Those who don't follow Apple probably don't know the company switched over almost exclusively to AMD graphics a short time ago, with NVIDIA solutions phased out of all discrete GPU models. Whether politically motivated or simply the result of AMD providing what Apple wanted from a hardware/driver standpoint I can't say, but it's still a big win for AMD considering Apple's position as one of the largest computer manufacturers - even though its market share is very low in the highly fragmented PC market overall. And while Apple has exclusively used Intel processors in its systems since transitioning away from IBM's PowerPC beginning in 2006, the idea of an AMD custom APU makes a lot of sense for the company, especially for their size and heat constrained iMac designs.
Image credit: WCCFtech
Whether or not you'd ever consider buying an iMac - or any other computer from Apple, for that matter - it's still important for the PC industry as a whole that AMD continues to find success and provide competition for Intel. Consumers can only benefit from the potential for improved performance and reduced cost if competition heats up between Intel and AMD, something we really haven't seen on the CPU front in a few years now. With CEO Lisa Su stating that AMD "had secured two new semi-custom design wins" In their recent earnings call it could very well be that we will see Zen in future iMacs, or in other PC all-in-one solutions for that matter.
Regardless, it will be exciting to see some good competition from AMD, even if we will have to wait quite a while for it. Zen isn't ready yet and we have no indication that any such product would be introduced until later next year. It will be interesting to see what Intel might do to compete given their resources. 2016 could be interesting.
Subject: Processors | October 12, 2015 - 12:24 PM | Sebastian Peak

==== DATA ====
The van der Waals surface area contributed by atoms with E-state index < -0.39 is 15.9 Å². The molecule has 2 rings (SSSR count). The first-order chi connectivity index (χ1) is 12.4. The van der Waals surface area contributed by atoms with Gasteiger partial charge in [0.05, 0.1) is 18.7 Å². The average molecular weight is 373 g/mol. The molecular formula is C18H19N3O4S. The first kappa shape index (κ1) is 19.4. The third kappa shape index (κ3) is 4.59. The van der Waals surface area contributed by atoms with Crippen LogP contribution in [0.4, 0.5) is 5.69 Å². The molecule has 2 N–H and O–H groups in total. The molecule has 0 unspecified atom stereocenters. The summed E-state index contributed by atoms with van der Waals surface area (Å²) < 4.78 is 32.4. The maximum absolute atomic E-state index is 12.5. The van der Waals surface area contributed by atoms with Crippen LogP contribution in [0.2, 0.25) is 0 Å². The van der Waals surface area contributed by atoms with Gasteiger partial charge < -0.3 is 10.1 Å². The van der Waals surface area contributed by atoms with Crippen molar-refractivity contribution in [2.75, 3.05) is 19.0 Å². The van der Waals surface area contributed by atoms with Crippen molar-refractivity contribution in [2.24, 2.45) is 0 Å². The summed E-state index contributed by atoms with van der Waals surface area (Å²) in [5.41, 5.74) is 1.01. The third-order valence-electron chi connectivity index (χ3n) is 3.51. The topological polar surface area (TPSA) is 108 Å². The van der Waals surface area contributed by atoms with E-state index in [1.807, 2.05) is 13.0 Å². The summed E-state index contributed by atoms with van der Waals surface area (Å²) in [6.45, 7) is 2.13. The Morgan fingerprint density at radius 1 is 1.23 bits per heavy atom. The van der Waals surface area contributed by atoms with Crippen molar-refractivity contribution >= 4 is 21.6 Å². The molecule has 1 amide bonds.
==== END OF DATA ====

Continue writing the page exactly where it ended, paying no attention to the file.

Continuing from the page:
Tagged: servers, qualcomm, processor, enterprise, cpu, arm, 24-core
Another player emerges in the CPU landscape: Qualcomm is introducing its first socketed processor for the enterprise market.
Image credit: PC World
A 24-core design based on 64-bit ARM architecture has reached the prototype phase, in a large LGA package resembling an Intel Xeon CPU.
From the report published by PC World:
"Qualcomm demonstrated a pre-production chip in San Francisco on Thursday. It's a purpose-built system-on-chip, different from its Snapdragon processor, that integrates PCIe, storage and other features. The initial version has 24 cores, though the final part will have more, said Anand Chandrasekher, Qualcomm senior vice president."
Image credit: PC World
Qualcomm built servers as proof-of-concept with this new processor, "running a version of Linux, with the KVM hypervisor, streaming HD video to a PC. The chip was running the LAMP stack - Linux, the Apache Web server, MySQL, and PHP - and OpenStack cloud software," according to PC World. The functionality of this design demonstrate the chip's potential to power highly energy-efficient servers, making an obvious statement about the potential cost savings for large data companies such as Google and Facebook.
Subject: Processors, Mobile | October 12, 2015 - 11:08 AM | Ryan Shrout